Decompression illness (DCI): There are two forms of DCI: decompression sickness (DCS) and arterial gas embolism (AGE). DCS, also known as “the bends,” is one of the main hazards of compressed-gas diving. When a diver is breathing in an environment of elevated pressure, such as when scuba diving, inert gases such as nitrogen move into the body’s tissues and dissolve there. The body’s absorption of these inert gases, a process known as uptake, increases progressively with the dive’s depth and length. The longer a diver stays at depth, the more inert gases accumulate in the body. When the diver ascends toward the surface, the pressure decreases, and the gas starts to leave the body’s tissues. A diver’s ascent must be controlled to allow for the orderly elimination (or washout) of the accumulated gases as they’re transported by the blood to the lungs and exhaled. A slow ascent, conducted either continuously or in stages, usually allows for safe decompression, while a rapid ascent can result in the development of gas bubbles in the tissues and sometimes in symptoms of DCS.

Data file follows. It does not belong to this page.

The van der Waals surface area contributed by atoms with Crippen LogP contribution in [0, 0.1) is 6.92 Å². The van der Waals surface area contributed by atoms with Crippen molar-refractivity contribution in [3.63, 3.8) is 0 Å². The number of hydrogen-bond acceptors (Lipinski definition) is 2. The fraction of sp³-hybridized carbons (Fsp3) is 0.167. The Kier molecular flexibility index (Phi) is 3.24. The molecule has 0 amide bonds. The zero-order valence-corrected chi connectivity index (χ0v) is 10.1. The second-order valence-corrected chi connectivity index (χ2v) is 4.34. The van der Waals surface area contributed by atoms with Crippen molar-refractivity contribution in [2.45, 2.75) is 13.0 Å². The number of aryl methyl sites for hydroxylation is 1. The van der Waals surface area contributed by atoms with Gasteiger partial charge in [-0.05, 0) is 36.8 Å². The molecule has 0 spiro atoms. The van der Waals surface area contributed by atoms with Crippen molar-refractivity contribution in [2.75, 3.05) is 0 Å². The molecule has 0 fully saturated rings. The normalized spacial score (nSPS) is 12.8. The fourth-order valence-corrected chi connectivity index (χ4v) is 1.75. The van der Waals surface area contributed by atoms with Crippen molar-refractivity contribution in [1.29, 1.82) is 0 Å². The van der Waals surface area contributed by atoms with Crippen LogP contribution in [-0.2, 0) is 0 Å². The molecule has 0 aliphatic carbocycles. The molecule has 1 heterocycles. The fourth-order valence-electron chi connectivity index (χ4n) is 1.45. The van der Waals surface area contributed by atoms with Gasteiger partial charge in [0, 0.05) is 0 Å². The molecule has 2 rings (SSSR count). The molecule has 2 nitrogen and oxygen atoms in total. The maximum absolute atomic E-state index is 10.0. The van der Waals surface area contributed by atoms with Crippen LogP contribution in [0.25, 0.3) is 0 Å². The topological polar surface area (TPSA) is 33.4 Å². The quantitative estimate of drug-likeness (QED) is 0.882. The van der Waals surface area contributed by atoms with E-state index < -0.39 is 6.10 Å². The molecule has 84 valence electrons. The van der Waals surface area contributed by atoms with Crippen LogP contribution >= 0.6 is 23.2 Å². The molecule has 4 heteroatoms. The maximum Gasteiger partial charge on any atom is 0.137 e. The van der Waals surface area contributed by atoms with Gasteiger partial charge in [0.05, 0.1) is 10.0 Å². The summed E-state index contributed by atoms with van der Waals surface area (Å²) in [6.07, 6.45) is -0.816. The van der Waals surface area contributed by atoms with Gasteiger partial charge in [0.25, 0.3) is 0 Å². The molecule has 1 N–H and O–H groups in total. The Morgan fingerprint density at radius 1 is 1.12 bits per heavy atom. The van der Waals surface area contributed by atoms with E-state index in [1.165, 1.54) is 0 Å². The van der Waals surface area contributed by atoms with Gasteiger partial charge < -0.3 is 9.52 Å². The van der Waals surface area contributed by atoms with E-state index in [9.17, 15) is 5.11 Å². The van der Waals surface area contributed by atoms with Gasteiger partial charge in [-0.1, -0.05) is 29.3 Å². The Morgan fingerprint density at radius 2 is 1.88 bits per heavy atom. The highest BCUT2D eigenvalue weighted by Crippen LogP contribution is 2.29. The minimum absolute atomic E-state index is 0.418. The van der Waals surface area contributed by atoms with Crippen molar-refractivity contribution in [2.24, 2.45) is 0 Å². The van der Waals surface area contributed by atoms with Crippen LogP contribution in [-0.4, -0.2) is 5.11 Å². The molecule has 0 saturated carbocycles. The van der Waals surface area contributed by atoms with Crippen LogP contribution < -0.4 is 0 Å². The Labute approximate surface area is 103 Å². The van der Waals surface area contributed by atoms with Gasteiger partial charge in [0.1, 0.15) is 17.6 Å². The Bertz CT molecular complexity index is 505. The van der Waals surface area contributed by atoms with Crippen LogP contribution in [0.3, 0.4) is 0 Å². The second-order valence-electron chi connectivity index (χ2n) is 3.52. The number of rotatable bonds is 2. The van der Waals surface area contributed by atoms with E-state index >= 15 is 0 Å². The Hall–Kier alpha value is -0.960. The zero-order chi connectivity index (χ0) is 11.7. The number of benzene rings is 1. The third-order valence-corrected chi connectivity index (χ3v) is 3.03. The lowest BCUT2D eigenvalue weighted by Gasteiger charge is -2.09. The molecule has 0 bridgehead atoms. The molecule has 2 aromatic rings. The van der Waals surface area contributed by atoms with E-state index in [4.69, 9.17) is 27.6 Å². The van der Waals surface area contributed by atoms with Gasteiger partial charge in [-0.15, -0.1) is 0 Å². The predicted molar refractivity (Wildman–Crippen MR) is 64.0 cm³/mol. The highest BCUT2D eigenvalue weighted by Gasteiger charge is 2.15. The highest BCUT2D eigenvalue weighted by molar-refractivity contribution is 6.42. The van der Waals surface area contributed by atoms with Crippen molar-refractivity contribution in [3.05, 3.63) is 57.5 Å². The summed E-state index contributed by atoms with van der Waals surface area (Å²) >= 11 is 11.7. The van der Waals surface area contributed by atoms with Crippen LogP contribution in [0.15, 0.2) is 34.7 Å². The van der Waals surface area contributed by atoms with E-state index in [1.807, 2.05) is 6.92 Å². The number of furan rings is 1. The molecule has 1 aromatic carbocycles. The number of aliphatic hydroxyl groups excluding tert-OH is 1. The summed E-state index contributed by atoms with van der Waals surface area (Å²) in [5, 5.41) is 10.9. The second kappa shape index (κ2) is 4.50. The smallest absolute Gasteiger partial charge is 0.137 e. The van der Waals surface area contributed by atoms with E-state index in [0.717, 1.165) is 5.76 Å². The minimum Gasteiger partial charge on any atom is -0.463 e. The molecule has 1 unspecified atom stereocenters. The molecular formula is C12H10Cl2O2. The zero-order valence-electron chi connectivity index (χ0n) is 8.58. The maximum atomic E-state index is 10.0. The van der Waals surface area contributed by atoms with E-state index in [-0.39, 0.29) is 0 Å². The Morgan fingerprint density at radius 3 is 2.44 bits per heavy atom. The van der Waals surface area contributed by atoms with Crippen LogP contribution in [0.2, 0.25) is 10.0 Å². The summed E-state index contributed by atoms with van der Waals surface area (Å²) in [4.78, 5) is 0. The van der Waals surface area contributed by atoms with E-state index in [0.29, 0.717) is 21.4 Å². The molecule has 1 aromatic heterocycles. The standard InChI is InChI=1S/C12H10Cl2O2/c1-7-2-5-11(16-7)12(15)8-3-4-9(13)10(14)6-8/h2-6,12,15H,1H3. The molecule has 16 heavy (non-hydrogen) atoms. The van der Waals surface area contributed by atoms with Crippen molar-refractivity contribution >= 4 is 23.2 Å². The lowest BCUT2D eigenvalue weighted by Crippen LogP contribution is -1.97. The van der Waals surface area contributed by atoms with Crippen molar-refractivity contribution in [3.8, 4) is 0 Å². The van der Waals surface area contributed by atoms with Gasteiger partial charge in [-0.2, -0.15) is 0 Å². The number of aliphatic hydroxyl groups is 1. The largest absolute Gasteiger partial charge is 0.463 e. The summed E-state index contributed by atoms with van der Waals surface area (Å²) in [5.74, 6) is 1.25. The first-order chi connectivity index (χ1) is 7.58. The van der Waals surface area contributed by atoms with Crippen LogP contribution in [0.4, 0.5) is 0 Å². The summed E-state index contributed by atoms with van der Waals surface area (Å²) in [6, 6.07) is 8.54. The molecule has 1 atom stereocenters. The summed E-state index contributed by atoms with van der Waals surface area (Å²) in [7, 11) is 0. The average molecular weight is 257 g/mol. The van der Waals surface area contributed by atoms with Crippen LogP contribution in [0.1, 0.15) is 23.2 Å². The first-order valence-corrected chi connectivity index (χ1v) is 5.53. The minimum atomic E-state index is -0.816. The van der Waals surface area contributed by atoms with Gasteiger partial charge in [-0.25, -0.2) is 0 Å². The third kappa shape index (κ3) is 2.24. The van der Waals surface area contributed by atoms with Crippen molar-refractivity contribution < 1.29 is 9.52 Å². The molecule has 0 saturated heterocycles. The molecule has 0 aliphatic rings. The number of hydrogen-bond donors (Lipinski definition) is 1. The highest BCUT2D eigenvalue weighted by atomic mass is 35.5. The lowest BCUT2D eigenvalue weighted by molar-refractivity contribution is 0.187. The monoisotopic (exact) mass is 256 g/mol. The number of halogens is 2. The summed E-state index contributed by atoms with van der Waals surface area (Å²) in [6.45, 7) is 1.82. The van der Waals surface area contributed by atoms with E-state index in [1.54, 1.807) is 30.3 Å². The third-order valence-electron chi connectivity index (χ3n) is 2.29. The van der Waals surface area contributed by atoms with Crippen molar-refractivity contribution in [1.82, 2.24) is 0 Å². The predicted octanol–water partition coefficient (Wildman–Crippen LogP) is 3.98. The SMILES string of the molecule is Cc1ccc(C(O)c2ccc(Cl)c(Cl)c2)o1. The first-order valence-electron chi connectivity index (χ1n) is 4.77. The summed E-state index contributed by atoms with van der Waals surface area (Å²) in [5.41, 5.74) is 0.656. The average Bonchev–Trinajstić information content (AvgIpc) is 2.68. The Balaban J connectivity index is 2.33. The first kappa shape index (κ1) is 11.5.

DCS symptoms primarily reflect the effects of the gas bubbles in the affected tissues. The condition’s secondary effects can compromise the function of a broad range of tissues, further jeopardizing the affected diver’s health. Signs and symptoms of DCS include mild to moderate musculoskeletal pain and mild cutaneous (skin) sensory changes. More severe symptoms include neurological deficits (such as weakness in the lower extremities), an abnormal gait, paralyzis, vertigo, altered mental function and cardiopulmonary instability. For more information about DCS, see DAN.org/Health/Decompression